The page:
Federal OSHA is a small agency; with our state partners we have approximately 2,200 inspectors responsible for the health and safety of 130 million workers, employed at more than 8 million worksites around the nation — which translates to about one compliance officer for every 59,000 workers.
Federal OSHA has 10 regional offices and 90 local area offices.
FY 2013: $535,246,000
FY 2014: $552,247,000
FY 2015: $552,787,000
FY 2014 total federal inspections: 36,163
FY 2014 total State Plan inspections: 47,217
4,679 workers were killed on the job in 2014 [BLS 2014 workplace fatality preliminary data*] (3.3 per 100,000 full-time equivalent workers) – on average, almost 90 a week or more than 13 deaths every day.
789 Hispanic or Latino workers were killed from work-related injuries in 2014–on average, more than 15 deaths a week or two Latino workers killed every single day of the year, all year long.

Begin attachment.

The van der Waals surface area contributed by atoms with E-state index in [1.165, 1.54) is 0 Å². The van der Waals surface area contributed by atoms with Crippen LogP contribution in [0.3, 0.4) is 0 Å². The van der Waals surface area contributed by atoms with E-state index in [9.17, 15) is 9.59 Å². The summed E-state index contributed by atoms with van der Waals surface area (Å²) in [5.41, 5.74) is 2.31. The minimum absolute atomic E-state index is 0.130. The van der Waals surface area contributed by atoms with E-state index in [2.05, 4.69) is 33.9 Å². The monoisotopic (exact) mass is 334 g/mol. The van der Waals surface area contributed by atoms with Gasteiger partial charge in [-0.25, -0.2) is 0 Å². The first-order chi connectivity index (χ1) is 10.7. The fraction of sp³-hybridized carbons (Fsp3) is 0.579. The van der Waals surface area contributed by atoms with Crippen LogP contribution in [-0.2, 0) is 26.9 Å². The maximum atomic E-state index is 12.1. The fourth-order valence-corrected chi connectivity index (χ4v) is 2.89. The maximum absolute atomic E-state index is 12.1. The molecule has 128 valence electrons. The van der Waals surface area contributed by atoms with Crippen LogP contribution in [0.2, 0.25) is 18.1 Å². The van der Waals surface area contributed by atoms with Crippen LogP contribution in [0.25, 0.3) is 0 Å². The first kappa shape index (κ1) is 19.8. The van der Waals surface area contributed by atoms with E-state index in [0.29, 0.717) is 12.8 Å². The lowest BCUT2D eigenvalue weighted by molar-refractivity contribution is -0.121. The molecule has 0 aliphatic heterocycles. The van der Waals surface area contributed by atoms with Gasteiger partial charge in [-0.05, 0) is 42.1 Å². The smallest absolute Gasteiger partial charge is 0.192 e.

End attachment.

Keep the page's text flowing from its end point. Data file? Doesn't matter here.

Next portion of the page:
Fatal work injuries involving contractors accounted for 17 percent of all fatal work injuries in 2014.
Out of 4,251* worker fatalities in private industry in calendar year 2014, 874 or 20.5% were in construction―that is, one in five worker deaths last year were in construction. The leading causes of worker deaths on construction sites were falls, followed by electrocution, struck by object, and caught-in/between. These "Fatal Four" were responsible for more than half (58.1%) the construction worker deaths in 2014*, BLS reports. Eliminating the Fatal Four would save 508 workers' lives in America every year.
The following were the top 10 most frequently cited standards by Federal OSHA in fiscal year 2014 (October 1, 2013 through September 30, 2014):
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